MSK picks brain can­cer ex­pert Lisa DeAn­ge­lis as its next CMO — fol­low­ing José Basel­ga’s con­tro­ver­sial ex­it

It’s official. Memorial Sloan Kettering has picked a brain cancer expert as its new physician-in-chief and CMO, replacing José Baselga, who left under a cloud after being singled out by The New York Times and ProPublica for failing to properly air his lucrative industry ties.

His replacement, who now will be in charge of MSK’s cutting-edge research work as well as the cancer care delivered by hundreds of practitioners, is Lisa M. DeAngelis. DeAngelis had been chair of the neurology department and co-founder of MSK’s brain tumor center and was moved in to the acting CMO role in the wake of Baselga’s departure.

Penn team adapts CAR-T tech, reengi­neer­ing mouse cells to treat car­diac fi­bro­sis

After establishing itself as one of the pioneer research centers in the world for CAR-T cancer therapies, creating new attack vehicles to eradicate cancer cells, a team at Penn Medicine has begun the tricky transition of using the basic technology for heart repair work.

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Tal Zaks. Moderna

The mR­NA uni­corn Mod­er­na has more ear­ly-stage hu­man da­ta it wants to show off — reach­ing new peaks in prov­ing the po­ten­tial

The whole messenger RNA field has attracted billions of dollars in public and private investor cash gambled on the prospect of getting in on the ground floor. And this morning Boston-based Moderna, one of the leaders in the field, wants to show off a few more of the cards it has to play to prove to you that they’re really in the game.

The whole hand, of course, has yet to be dealt. And there’s no telling who gets to walk with a share of the pot. But any cards on display at this point — especially after being accused of keeping its deck under lock and key — will attract plenty of attention from some very wary, and wired, observers.

“In terms of the complexity and unmet need,” says Tal Zaks, the chief medical officer, “this is peak for what we’ve accomplished.”

Moderna has two Phase I studies it wants to talk about now.

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Rit­ter bombs fi­nal PhI­II for sole lac­tose in­tol­er­ance drug — shares plum­met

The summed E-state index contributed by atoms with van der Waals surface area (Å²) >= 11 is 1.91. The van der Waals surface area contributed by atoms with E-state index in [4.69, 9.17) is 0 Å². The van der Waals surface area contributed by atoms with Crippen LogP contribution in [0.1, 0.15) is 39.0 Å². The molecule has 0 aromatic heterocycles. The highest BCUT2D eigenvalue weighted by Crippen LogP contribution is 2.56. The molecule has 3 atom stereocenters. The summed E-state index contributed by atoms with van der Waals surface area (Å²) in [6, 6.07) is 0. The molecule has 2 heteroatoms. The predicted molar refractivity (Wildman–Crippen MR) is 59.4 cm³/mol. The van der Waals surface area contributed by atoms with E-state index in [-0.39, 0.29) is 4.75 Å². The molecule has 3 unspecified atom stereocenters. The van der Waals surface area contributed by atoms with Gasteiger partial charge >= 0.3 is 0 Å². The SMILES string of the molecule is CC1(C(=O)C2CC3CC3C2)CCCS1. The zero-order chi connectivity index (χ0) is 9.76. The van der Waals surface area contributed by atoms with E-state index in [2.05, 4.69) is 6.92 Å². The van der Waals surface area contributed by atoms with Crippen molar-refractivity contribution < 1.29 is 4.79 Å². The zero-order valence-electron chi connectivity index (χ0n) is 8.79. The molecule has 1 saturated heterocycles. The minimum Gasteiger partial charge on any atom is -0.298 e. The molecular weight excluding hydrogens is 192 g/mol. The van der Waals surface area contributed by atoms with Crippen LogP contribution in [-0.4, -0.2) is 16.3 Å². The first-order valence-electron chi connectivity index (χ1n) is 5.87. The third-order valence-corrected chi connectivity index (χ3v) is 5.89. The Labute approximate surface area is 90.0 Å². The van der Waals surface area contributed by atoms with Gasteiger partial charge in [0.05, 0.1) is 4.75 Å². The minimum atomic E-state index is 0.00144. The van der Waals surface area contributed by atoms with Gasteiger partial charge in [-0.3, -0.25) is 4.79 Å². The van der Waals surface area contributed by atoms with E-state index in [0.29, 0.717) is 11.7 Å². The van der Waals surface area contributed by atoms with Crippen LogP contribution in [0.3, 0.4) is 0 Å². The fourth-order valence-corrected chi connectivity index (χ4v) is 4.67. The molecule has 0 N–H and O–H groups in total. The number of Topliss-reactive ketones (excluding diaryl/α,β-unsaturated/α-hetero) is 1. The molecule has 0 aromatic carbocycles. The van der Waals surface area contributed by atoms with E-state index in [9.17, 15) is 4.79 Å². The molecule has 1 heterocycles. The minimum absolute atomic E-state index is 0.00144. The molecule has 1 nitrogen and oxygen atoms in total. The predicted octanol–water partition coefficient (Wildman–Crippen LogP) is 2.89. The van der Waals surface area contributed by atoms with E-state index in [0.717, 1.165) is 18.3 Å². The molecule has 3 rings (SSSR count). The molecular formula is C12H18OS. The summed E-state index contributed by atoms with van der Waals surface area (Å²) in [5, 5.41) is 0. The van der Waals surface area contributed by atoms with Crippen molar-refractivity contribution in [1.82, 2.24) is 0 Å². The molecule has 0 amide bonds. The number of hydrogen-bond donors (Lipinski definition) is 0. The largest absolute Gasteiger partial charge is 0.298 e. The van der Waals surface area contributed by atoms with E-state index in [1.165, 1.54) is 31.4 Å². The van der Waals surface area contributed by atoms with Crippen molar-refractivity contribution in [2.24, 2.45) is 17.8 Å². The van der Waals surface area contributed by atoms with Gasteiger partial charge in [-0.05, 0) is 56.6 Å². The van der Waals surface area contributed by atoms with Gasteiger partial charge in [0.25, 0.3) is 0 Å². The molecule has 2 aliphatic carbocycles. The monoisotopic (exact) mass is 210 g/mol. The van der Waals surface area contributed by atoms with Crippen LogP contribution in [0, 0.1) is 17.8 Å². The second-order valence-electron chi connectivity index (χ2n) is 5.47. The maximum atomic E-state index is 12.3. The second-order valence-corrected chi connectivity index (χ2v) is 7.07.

More than two years ago Ritter Pharmaceuticals managed to find enough silver lining in its Phase IIb/III study — after missing the top-line mark — to propel its lactose intolerance toward a confirmatory trial. But as it turned out, the enthusiasm only set the biotech and its investors up to be sorely disappointed.

This time around there’s little left to salvage. Not only did RP-G28 fail to beat placebo in reducing lactose intolerance symptoms, patients in the treatment group actually averaged a smaller improvement. On a composite score measuring symptoms like abdominal pain, cramping, bloating and gas, patients given the drug had a mean reduction of 3.159 while the placebo cohort saw a 3.420 drop on average (one-sided p-value = 0.0106).

Ear­ly snap­shot of Ad­verum's eye gene ther­a­py sparks con­cern about vi­sion loss

An early-stage update on Adverum Biotechnologies’ intravitreal gene therapy has triggered investor concern, after patients with wet age-related macular degeneration (AMD) saw their vision deteriorate, despite signs that the treatment is improving retinal anatomy.

Adverum, on Wednesday, unveiled 24-week data from the OPTIC trial of its experimental therapy, ADVM-022, in six patients who have been administered with one dose of the therapy. On average, patients in the trial had severe disease with an average of 6.2 anti-VEGF injections in the eight months prior to screening and an average annualized injection frequency of 9.3 injections.

Alex Ar­faei trades his an­a­lyst's post for a new role as biotech VC; Sanofi vet heads to Vi­for

Too often, Alex Arfaei arrived too late. 

An analyst at BMO Capital Markets, he’d meet with biotech or pharmaceutical heads for their IPO or secondary funding and his brain, trained on a biology degree and six years at Merck and Endo, would spring with questions: Why this biomarker? Why this design? Why not this endpoint? Not that he could do anything about it. These execs were coming for clinical money; their decisions had been made and finalized long ago.

Arde­lyx bags its first FDA OK for IBS, set­ting up a show­down with Al­ler­gan, Iron­wood

In the first of what it hopes will be a couple of major regulatory milestones for its new drug, Ardelyx has bagged an FDA approval to market Ibsrela (tenapanor) for irritable bowel syndrome.

The drug’s first application will be for IBS with constipation (IBS-C), inhibiting sodium-hydrogen exchanger NHE3 in the GI tract in such a way as to increase bowel movements and decrease abdominal pain. This comes on the heels of two successful Phase III trials.